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The Daily Utah Chronicle

The University of Utah's Independent Student Voice

The Daily Utah Chronicle

The University of Utah's Independent Student Voice

The Daily Utah Chronicle

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U alumni share Peace Corps experiences

By Rochelle McConkie

Next summer, only months after her graduation, Zan Larsen will be leaving to join the Peace Corps.

Although she has not yet been assigned a country, the senior political science major has completed the application process and was nominated in August to serve in Eastern Europe.

Like the 19 U alumni currently volunteering in the Peace Corps, Larsen will be immersing herself in a country, culture and language completely foreign to her, and she couldn’t be more excited.

“After completing my two internships, one in Scotland as a Hinckley Institute Fellow and one in Washington, D.C., with the International Relations Committee, it really solidified my decision (to join the Peace Corps),” Larsen said. “It’s all about becoming part of a new culture.”

On Monday, about 20 U alumni who had served in the Peace Corps met in the Union to share their experiences with students who are interested in the program.

Volunteers served in countries ranging from Chile to Kyrgyzstan to Madagascar.

Full-time Denver Peace Corps recruiter Joe Zucchini spoke at the event, introducing Jodie Olsen, who has served as the deputy director of the Peace Corps since 2002.

Olsen graduated from the U in 1965 and joined the Peace Corps in 1966, serving in Tunisia. This week, Olsen was named Alumna of the Year by the U Alumni Association.

Professor Paul Dowling, of the David Eccles School of Business, also spoke about his experiences in the Crisis Corps in the Czech Republic.

Since the Peace Corps was founded by President John F. Kennedy in 1961, 541 U alumni have served in it. During the 2005-2006 school year alone, 74 U grads applied to serve in the organization. The U has the second highest number of Peace Corps volunteers nationwide.

Among these U volunteers is Alicia Geesman, development director of the Bennion Community Service Center, who graduated from the U in 1991 and served in Poland from 1991 to 1993.

Serving in the Teaching English as a Second Language program, Geesman said she was able to teach Polish high-school students not just about the language, but about American culture, breaking down stereotypes and allowing students to learn from an individual perspective.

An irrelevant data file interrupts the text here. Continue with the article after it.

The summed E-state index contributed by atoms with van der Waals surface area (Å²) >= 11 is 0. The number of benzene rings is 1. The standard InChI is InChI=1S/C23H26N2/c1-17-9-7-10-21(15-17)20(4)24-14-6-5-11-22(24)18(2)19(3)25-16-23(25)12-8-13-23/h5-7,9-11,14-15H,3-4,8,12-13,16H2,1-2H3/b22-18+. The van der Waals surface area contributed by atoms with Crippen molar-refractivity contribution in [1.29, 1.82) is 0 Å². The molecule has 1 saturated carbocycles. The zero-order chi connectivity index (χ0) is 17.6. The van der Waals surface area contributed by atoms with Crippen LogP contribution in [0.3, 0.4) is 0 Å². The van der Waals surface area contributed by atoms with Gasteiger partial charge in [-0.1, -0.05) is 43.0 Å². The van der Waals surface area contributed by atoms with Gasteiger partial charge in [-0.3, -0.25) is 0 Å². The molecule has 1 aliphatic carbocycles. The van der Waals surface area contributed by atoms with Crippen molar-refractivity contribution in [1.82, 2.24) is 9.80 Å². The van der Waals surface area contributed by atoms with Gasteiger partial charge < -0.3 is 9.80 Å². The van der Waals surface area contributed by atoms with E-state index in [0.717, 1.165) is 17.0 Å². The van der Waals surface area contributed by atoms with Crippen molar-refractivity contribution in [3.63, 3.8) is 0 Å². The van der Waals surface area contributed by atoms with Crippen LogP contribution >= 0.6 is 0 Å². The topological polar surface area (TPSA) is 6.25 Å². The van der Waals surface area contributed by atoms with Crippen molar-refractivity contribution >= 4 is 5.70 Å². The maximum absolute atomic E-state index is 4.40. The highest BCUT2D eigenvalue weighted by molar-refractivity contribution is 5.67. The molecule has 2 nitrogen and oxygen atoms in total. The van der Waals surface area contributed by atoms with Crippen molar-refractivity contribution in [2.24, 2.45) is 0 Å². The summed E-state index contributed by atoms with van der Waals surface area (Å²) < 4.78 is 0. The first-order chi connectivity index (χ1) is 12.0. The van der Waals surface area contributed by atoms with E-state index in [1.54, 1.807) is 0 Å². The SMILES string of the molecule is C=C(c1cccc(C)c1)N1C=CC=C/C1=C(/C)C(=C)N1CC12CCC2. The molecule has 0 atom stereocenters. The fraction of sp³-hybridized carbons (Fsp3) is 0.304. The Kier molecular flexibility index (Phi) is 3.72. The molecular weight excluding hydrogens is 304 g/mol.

All Peace Corps volunteers serve for at least 27 months, spending the first three months in training and the remaining two years in service.

To join the Peace Corps, Geesman suggested starting to think about it senior year, since applications can take more than a year to process. All applicants must have a bachelor’s degree, a skill to share, tutoring experience and references.

Geesman also suggested getting out of debt before leaving, even though the Peace Corps gives all volunteers a monthly living stipend and a $6,075 readjustment allowance upon returning home.

Volunteers can work in education and youth and community development, health and HIV/AIDS programs, environmental programs, business development, agriculture and information technology.

Speaking of her service in the Peace Corps, Geesman said, “It was everything-it was scary and wonderful. It was lonely and it was joyful?It was really hard, but the best job-like they say, it’s ‘the toughest job you’ll ever love.'”

U alumna Jodie Olsen speaks about the continuing development and impact of the Peace Corps during a meeting for past Peace Corps volunteers in the Union Den on Monday night. Olsen, who joined in 1966 and served in Tunisia, was recently named Alumna of the Year by the University of Utah Alumni Association

Betty Graff, a U alumna, shares about her experience serving in Ethiopia in the 1960’s during a meeting for past Peace Corps volunteers in the Union Den on Monday night. Several volunteers attended the meeting and had served in countries such as Madagascar, Poland, and Chile.

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